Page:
What are the types of migraines?
Up until this point, we’ve focused on classic migraines, but some people who struggle with migraines experience one of these more unusual types. Understanding the type of migraines you’ve been having can help your doctor treat you more effectively, and also give you greater insight into your migraine triggers (so you can be sure to avoid them).
Ocular (or retinal) migraine
You’ll experience roughly 60 minutes of visual disturbances (think: flashes of light, wavy lines, blind spots) in one eye.
Expect temporary motor weakness (like one-sided, whole-body paralysis), though this is more common in infants and children.
Migraine with brainstem aura (formerly called basilar migraine)
Signs can include slurred speech, ringing in the ears, gait imbalance, vertigo, double vision, and a lower level of consciousness.
Up to 25% of women who experience migraines get menstrual migraines, which occur just before or during a woman’s menstrual cycle. Menstrual migraines can have classic migraine symptoms or have symptoms associated with other migraine types, like vestibular or ocular migraines.
Most common in children and adolescents, abdominal migraines usually result in severe nausea/vomiting and possible abdominal pain.
You’ll notice extreme sensitivity to motion and dizziness.
How are migraines treated?
If you’ve ever had a migraine, then you probably understand why preventing them from happening in the first place is just as important as stopping symptoms after they’ve already started. That’s why migraine treatment generally falls into two categories: preventive (stopping headaches before they start) and acute/abortive (stopping headaches as soon as they occur). Each type of treatment is critical in different ways.
Many patients begin by making lifestyle changes, since those are free and don’t require a doctor’s prescription. These lifestyle changes fall into the realm of “basic things your parents always told you to do” like get enough sleep, manage your stress, don’t skip meals, and stay hydrated. They may sound obvious, but with a busy schedule, they’re often easier said than done.
A primary care physician or neurologist can prescribe a preventative medication to help ward off migraines. In fact, the FDA approved the drug atogepant (QULIPTA) in September 2021, which has been shown to reduce migraine frequency by at least 50% for most patients. So patients now have more options than ever.
“Prophylactic medications used for prevention of chronic migraine can decrease the frequency of migraines, which ultimately leads to more pain-free days and better quality of life,” says Merati.
Other non-drug remedies
There are also non-pharmacologic options such as physical therapy, massage, acupuncture, seeing a chiropractor, Botox injections, tinted glasses, biofeedback, or wearing a headband-like device that uses electrodes (this is called transcutaneous supraorbital nerve stimulation or t-SNS). Medical cannabis may also be helpful, suggests a May 2022 review of 12 studies.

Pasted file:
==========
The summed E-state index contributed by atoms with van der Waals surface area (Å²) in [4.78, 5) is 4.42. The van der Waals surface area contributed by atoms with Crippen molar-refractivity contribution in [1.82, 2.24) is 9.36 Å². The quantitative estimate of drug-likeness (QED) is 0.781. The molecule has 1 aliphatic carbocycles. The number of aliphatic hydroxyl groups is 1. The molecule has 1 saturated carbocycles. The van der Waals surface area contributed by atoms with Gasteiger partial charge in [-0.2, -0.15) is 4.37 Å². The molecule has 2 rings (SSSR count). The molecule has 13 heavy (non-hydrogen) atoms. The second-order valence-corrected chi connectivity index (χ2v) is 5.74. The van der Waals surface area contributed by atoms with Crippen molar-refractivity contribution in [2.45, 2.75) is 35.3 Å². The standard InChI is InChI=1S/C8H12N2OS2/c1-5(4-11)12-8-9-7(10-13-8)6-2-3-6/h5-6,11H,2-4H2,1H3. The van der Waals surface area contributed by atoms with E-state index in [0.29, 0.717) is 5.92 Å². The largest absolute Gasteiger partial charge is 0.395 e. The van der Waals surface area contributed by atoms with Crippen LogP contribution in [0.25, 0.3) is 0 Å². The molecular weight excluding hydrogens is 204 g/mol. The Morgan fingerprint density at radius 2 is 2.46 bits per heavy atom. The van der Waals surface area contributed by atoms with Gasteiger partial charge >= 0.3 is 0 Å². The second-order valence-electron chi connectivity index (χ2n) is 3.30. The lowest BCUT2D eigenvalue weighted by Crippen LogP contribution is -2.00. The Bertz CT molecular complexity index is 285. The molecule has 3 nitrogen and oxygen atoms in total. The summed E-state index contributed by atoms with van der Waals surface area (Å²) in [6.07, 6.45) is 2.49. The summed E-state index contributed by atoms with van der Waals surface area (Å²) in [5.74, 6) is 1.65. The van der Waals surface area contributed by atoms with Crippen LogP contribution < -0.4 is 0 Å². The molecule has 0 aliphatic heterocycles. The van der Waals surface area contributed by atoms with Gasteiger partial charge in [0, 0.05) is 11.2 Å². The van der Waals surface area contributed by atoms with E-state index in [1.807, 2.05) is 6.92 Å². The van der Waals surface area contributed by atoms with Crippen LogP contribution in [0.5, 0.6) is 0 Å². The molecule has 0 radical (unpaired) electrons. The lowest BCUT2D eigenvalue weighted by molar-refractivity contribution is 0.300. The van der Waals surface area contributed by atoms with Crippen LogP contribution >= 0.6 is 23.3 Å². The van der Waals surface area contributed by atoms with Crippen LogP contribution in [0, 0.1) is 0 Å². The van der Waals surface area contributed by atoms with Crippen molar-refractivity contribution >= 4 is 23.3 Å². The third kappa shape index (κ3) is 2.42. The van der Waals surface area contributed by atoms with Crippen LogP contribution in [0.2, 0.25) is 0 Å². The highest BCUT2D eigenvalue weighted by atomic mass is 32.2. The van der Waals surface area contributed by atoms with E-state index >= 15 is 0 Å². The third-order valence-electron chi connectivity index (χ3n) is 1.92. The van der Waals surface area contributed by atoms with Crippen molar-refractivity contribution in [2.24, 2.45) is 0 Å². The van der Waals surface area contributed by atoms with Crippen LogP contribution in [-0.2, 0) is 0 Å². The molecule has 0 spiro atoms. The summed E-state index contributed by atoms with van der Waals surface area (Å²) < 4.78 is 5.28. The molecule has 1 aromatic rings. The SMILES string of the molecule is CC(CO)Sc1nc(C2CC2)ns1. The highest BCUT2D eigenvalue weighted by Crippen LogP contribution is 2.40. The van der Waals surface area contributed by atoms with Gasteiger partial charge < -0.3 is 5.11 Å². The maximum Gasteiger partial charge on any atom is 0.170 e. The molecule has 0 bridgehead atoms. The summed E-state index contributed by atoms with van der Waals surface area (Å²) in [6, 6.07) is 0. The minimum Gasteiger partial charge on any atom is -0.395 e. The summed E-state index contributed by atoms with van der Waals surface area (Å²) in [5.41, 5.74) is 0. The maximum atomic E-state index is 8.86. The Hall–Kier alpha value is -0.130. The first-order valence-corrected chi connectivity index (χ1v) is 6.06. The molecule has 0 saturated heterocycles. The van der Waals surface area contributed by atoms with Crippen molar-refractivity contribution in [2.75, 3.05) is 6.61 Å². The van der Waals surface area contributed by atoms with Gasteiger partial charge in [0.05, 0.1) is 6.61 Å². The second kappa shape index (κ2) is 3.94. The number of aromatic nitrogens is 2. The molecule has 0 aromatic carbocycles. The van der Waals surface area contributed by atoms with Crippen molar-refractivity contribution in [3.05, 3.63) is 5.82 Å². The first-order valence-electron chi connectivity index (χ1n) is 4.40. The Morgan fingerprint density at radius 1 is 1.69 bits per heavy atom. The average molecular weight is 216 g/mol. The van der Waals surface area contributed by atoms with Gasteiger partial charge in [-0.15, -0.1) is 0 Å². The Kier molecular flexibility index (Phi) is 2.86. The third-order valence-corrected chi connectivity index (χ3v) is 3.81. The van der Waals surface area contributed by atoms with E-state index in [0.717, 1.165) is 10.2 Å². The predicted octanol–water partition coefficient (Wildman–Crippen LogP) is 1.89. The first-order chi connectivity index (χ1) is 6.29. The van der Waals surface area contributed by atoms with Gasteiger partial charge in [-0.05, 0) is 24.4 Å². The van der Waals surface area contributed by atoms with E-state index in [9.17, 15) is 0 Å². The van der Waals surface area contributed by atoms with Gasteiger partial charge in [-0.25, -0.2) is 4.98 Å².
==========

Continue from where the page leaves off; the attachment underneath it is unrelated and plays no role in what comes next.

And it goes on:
Your doctor may discuss taking certain nutritional supplements such as magnesium, coQ10, or vitamin B2 or B12. Herbs like curcumin, citron, coriander, menthol, and chamomile might also be effective, research suggests, though experts say more studies are needed. (Some online sources tout butterbur as a remedy too, but it hasn’t been shown to be helpful and there are concerns about its safety.)
Some are basic pain relievers (like aspirin, ibuprofen, naproxen, and acetaminophen) and others are combos (Excedrin Migraine, for instance, is a mix of acetaminophen, aspirin, and caffeine). Pro tip: Any pills that come in a liquid-gel form work faster, which is beneficial when treating a migraine.
A primary care physician or neurologist can prescribe various drugs that can help in the moment.
Isolating and hydrating
Retreating to a dark, quiet room, drinking water, and then trying to sleep.
When should I call a doctor about my migraines?
If you’re not getting adequate relief from over-the-counter medications and lifestyle changes, or if you’re taking over-the-counter medications more than 10 to 15 times per month, talk to your primary care physician about your headaches. They will either treat you or refer you to a specialist, such as a neurologist. Taking over-the-counter medications too frequently can sometimes lead to serious side effects (like liver problems) and/or actually make you get headaches more often.
It’s helpful to keep a diary if you experience migraines because you may discover your triggers, which can inform which type of treatment is best for you. Write down what time your migraines occur, how long they last, how you slept the night before, what you ate/drank that day and when, how you felt emotionally that day, etc. Then bring that information to your doctor.
Don’t assume that migraine pain is something you have to live with—there are many treatment options that may help you find significant relief.